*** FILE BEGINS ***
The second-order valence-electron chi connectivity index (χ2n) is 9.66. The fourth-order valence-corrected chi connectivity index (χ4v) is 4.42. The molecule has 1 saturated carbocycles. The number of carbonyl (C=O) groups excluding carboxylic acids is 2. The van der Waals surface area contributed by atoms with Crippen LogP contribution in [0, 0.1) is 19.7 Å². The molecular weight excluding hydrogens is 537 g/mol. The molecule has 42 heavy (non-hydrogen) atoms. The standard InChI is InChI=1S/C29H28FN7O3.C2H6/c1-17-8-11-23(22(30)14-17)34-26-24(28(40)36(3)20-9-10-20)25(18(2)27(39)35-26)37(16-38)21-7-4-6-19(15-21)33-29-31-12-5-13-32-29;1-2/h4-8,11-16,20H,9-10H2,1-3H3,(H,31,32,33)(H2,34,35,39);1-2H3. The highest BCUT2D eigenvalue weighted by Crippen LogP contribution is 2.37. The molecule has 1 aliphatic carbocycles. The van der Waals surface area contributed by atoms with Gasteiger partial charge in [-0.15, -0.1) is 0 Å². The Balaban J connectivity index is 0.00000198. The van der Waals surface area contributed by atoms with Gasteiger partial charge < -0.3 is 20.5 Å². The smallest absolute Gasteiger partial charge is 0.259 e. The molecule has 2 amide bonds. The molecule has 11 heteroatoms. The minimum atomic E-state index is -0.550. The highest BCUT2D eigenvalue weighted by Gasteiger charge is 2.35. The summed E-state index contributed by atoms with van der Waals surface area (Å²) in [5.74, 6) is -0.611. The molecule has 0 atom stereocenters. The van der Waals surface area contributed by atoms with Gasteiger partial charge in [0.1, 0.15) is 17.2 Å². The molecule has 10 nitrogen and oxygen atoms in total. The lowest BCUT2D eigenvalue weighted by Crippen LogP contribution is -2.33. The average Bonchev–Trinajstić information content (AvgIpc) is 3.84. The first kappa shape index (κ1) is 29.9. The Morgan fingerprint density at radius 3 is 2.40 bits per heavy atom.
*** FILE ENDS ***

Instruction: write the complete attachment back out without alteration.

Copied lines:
The second-order valence-electron chi connectivity index (χ2n) is 9.66. The fourth-order valence-corrected chi connectivity index (χ4v) is 4.42. The molecule has 1 saturated carbocycles. The number of carbonyl (C=O) groups excluding carboxylic acids is 2. The van der Waals surface area contributed by atoms with Crippen LogP contribution in [0, 0.1) is 19.7 Å². The molecular weight excluding hydrogens is 537 g/mol. The molecule has 42 heavy (non-hydrogen) atoms. The standard InChI is InChI=1S/C29H28FN7O3.C2H6/c1-17-8-11-23(22(30)14-17)34-26-24(28(40)36(3)20-9-10-20)25(18(2)27(39)35-26)37(16-38)21-7-4-6-19(15-21)33-29-31-12-5-13-32-29;1-2/h4-8,11-16,20H,9-10H2,1-3H3,(H,31,32,33)(H2,34,35,39);1-2H3. The highest BCUT2D eigenvalue weighted by Crippen LogP contribution is 2.37. The molecule has 1 aliphatic carbocycles. The van der Waals surface area contributed by atoms with Gasteiger partial charge in [-0.15, -0.1) is 0 Å². The Balaban J connectivity index is 0.00000198. The van der Waals surface area contributed by atoms with Gasteiger partial charge < -0.3 is 20.5 Å². The smallest absolute Gasteiger partial charge is 0.259 e. The molecule has 2 amide bonds. The molecule has 11 heteroatoms. The minimum atomic E-state index is -0.550. The highest BCUT2D eigenvalue weighted by Gasteiger charge is 2.35. The summed E-state index contributed by atoms with van der Waals surface area (Å²) in [5.74, 6) is -0.611. The molecule has 0 atom stereocenters. The van der Waals surface area contributed by atoms with Gasteiger partial charge in [0.1, 0.15) is 17.2 Å². The molecule has 10 nitrogen and oxygen atoms in total. The lowest BCUT2D eigenvalue weighted by Crippen LogP contribution is -2.33. The average Bonchev–Trinajstić information content (AvgIpc) is 3.84. The first kappa shape index (κ1) is 29.9. The Morgan fingerprint density at radius 3 is 2.40 bits per heavy atom.